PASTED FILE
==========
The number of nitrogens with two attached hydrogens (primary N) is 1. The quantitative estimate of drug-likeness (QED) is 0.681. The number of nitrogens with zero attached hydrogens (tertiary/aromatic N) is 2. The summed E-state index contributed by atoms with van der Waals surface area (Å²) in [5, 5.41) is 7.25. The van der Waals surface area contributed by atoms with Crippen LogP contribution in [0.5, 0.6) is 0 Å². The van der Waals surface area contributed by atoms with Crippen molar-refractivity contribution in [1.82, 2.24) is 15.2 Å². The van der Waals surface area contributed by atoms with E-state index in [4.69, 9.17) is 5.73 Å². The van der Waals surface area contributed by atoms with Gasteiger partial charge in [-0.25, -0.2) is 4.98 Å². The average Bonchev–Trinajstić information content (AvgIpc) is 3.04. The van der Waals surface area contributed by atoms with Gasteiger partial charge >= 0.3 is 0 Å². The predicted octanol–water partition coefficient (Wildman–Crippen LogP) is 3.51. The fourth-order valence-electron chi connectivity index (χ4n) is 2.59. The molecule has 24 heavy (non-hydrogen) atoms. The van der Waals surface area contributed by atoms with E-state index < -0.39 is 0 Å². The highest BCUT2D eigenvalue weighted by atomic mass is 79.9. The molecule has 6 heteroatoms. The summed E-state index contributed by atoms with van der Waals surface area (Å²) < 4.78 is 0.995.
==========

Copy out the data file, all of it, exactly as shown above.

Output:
The number of nitrogens with two attached hydrogens (primary N) is 1. The quantitative estimate of drug-likeness (QED) is 0.681. The number of nitrogens with zero attached hydrogens (tertiary/aromatic N) is 2. The summed E-state index contributed by atoms with van der Waals surface area (Å²) in [5, 5.41) is 7.25. The van der Waals surface area contributed by atoms with Crippen LogP contribution in [0.5, 0.6) is 0 Å². The van der Waals surface area contributed by atoms with Crippen molar-refractivity contribution in [1.82, 2.24) is 15.2 Å². The van der Waals surface area contributed by atoms with E-state index in [4.69, 9.17) is 5.73 Å². The van der Waals surface area contributed by atoms with Gasteiger partial charge in [-0.25, -0.2) is 4.98 Å². The average Bonchev–Trinajstić information content (AvgIpc) is 3.04. The van der Waals surface area contributed by atoms with Gasteiger partial charge >= 0.3 is 0 Å². The predicted octanol–water partition coefficient (Wildman–Crippen LogP) is 3.51. The fourth-order valence-electron chi connectivity index (χ4n) is 2.59. The molecule has 24 heavy (non-hydrogen) atoms. The van der Waals surface area contributed by atoms with E-state index < -0.39 is 0 Å². The highest BCUT2D eigenvalue weighted by atomic mass is 79.9. The molecule has 6 heteroatoms. The summed E-state index contributed by atoms with van der Waals surface area (Å²) < 4.78 is 0.995.